VoIP calling is fair game on planes, but should it be?
What hypothetical, aside from ‘Should The Informant! be classified as a comedy?’, would warrant reactions like these?
-“PLEASE PLEASE PLEASE say NO …”
It would have to be a situation people feel pretty strongly against, right?
Well, those were reader comments from March when we reported WestJet and Air Canada were considering a life of their in-flight cell phone ban, possibly following in the steps of Euro airlines who now allow passengers to talk on mobile phones while the plane is in the air.
The consensus then? An emphatic, overwhelming, categorical NO! to cell phones on planes. “This is the one of the very few places where you can get peace and quiet from the endless intrusion into one’s own personal space,” wrote MSN.ca reader Cathy.
Yet whether or not Canadian airlines bring upon a lift of the applauded cell phone ban, news today shows the prohibition might now be a little trickier to keep in place after all.
USA Today passes along this pesky (or helpful, depending on how you look at it) piece of info that, cell phone service or not, passengers are still able to make calls from the plane’s cabin.
Now that Wi-Fi is available on many North American flights, users with smartphones are able to tap into VoIP (Voice over Internet Protocol) services that let them place calls over the Internet.
(Under this method, programs like Skype would also be usable.)
Airlines don’t really know what to do yet because, well, there’s no rule against VoIP calling.
“It’s a controversial issue that’s triggering fierce debate among travelers airlines and regulators,” writes USA Today.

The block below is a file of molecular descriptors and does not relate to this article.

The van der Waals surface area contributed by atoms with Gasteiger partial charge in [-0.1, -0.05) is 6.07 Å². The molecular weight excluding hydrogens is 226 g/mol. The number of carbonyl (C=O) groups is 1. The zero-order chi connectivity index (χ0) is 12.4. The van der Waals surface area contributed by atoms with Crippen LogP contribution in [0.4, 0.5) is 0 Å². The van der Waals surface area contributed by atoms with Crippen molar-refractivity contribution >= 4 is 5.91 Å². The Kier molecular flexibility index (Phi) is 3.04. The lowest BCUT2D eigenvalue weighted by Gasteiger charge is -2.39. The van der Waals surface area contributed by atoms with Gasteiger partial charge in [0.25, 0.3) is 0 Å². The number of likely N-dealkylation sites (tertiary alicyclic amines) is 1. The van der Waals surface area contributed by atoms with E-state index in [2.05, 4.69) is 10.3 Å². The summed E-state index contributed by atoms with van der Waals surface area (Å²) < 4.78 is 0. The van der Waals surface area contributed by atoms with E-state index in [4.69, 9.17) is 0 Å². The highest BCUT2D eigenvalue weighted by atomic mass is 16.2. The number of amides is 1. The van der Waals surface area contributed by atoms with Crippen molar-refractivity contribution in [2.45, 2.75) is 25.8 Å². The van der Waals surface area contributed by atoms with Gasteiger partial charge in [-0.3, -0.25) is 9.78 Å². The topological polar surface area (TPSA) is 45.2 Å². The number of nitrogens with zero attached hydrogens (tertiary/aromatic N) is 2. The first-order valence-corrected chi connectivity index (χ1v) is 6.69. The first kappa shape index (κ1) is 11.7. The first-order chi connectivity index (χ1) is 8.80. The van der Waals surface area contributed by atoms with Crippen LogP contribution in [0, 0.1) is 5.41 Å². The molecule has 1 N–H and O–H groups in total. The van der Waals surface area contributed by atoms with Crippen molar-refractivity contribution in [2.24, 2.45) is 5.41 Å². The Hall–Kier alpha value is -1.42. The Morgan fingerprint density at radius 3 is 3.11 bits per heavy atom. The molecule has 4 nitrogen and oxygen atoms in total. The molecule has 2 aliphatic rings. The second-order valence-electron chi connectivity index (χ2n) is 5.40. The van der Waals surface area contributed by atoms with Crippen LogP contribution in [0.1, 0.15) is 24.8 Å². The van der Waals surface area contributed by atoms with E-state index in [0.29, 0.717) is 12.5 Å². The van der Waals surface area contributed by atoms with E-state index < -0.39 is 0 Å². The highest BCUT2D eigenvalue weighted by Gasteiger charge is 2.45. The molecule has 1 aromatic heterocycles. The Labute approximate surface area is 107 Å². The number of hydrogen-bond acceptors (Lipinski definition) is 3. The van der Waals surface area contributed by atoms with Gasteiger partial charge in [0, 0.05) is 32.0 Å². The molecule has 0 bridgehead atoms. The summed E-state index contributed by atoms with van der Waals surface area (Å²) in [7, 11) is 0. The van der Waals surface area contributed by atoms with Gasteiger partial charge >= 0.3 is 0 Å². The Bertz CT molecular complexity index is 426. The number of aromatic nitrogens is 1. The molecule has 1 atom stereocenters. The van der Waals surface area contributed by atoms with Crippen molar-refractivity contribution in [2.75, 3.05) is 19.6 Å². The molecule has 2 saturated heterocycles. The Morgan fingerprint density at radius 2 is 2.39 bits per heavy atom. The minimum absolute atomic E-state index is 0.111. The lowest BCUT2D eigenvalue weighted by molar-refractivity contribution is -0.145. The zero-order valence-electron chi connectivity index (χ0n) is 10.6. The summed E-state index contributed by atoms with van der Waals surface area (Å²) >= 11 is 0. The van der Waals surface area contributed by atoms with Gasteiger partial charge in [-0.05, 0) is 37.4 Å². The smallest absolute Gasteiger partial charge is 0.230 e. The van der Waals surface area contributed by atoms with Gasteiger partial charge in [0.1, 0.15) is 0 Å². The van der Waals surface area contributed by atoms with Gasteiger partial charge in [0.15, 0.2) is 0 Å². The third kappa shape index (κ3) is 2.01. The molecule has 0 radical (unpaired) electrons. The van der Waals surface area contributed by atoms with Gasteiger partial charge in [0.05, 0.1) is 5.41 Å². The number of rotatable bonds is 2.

“Federal regulations prohibit in-flight cellphone use – but not Internet-based phone calls – lest they interfere with flight operations and create congestion in ground cell towers.”
So, what’s an airline to do? The chief concern for them is in-cabin noise level, USA Today reports. This is where the difference in cell phones and landlines comes into play.
While landlines have devices that amplify your own voice and replay it back through the earpiece, cell phones don’t, and that’s why people generally find themselves shouting into their mobile.
And that is, without much shock, going to piss a lot of people off.
Surprisingly, though, Americans are about split on the issue of in-flight cell phone use. A survey by the Department of Transportation Bureau found 45% thought they should be banned outright, but an impressive 40% said they should be allowed for use if they don’t pose a safety threat.
But, does that go for anyone here? Should, then – if a cell phone ban is going to stay – passengers be able to use VoIP calling over the plane’s Wi-Fi system?
By Jason Buckland, MSN Money